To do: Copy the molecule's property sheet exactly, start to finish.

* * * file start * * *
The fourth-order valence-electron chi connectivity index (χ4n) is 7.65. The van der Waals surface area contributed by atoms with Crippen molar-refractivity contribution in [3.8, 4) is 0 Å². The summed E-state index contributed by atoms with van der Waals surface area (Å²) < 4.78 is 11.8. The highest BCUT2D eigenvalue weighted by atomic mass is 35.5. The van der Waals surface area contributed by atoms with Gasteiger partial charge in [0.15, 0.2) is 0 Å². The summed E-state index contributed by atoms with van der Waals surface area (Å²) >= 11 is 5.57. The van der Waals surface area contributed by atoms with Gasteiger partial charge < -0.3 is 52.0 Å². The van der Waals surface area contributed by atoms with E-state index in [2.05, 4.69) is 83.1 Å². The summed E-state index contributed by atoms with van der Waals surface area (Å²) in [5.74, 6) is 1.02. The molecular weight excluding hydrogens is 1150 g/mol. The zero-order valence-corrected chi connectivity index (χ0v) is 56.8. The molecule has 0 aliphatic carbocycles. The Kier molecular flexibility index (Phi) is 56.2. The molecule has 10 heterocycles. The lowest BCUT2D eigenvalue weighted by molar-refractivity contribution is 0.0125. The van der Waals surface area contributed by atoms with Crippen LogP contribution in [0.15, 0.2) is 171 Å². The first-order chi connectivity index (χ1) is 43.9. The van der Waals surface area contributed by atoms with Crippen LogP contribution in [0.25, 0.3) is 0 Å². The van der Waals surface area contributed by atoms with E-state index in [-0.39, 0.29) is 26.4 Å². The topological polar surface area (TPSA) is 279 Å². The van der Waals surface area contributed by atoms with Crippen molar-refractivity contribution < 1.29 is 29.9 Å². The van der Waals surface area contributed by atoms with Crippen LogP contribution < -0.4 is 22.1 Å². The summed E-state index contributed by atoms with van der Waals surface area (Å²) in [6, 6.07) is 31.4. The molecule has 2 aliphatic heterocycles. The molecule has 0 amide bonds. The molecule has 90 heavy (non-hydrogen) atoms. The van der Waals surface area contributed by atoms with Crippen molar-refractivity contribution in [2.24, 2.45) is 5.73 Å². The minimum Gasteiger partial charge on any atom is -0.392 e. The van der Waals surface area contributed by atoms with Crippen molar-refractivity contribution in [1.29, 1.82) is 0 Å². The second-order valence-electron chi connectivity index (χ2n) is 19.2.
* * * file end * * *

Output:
The fourth-order valence-electron chi connectivity index (χ4n) is 7.65. The van der Waals surface area contributed by atoms with Crippen molar-refractivity contribution in [3.8, 4) is 0 Å². The summed E-state index contributed by atoms with van der Waals surface area (Å²) < 4.78 is 11.8. The highest BCUT2D eigenvalue weighted by atomic mass is 35.5. The van der Waals surface area contributed by atoms with Gasteiger partial charge in [0.15, 0.2) is 0 Å². The summed E-state index contributed by atoms with van der Waals surface area (Å²) >= 11 is 5.57. The van der Waals surface area contributed by atoms with Gasteiger partial charge < -0.3 is 52.0 Å². The van der Waals surface area contributed by atoms with E-state index in [2.05, 4.69) is 83.1 Å². The summed E-state index contributed by atoms with van der Waals surface area (Å²) in [5.74, 6) is 1.02. The molecular weight excluding hydrogens is 1150 g/mol. The zero-order valence-corrected chi connectivity index (χ0v) is 56.8. The molecule has 0 aliphatic carbocycles. The Kier molecular flexibility index (Phi) is 56.2. The molecule has 10 heterocycles. The lowest BCUT2D eigenvalue weighted by molar-refractivity contribution is 0.0125. The van der Waals surface area contributed by atoms with Crippen LogP contribution in [0.15, 0.2) is 171 Å². The first-order chi connectivity index (χ1) is 43.9. The van der Waals surface area contributed by atoms with Crippen LogP contribution in [0.25, 0.3) is 0 Å². The van der Waals surface area contributed by atoms with E-state index in [-0.39, 0.29) is 26.4 Å². The topological polar surface area (TPSA) is 279 Å². The van der Waals surface area contributed by atoms with Crippen molar-refractivity contribution < 1.29 is 29.9 Å². The van der Waals surface area contributed by atoms with Crippen LogP contribution < -0.4 is 22.1 Å². The summed E-state index contributed by atoms with van der Waals surface area (Å²) in [6, 6.07) is 31.4. The molecule has 2 aliphatic heterocycles. The molecule has 0 amide bonds. The molecule has 90 heavy (non-hydrogen) atoms. The van der Waals surface area contributed by atoms with Crippen molar-refractivity contribution in [2.24, 2.45) is 5.73 Å². The minimum Gasteiger partial charge on any atom is -0.392 e. The van der Waals surface area contributed by atoms with Crippen molar-refractivity contribution in [1.29, 1.82) is 0 Å². The second-order valence-electron chi connectivity index (χ2n) is 19.2.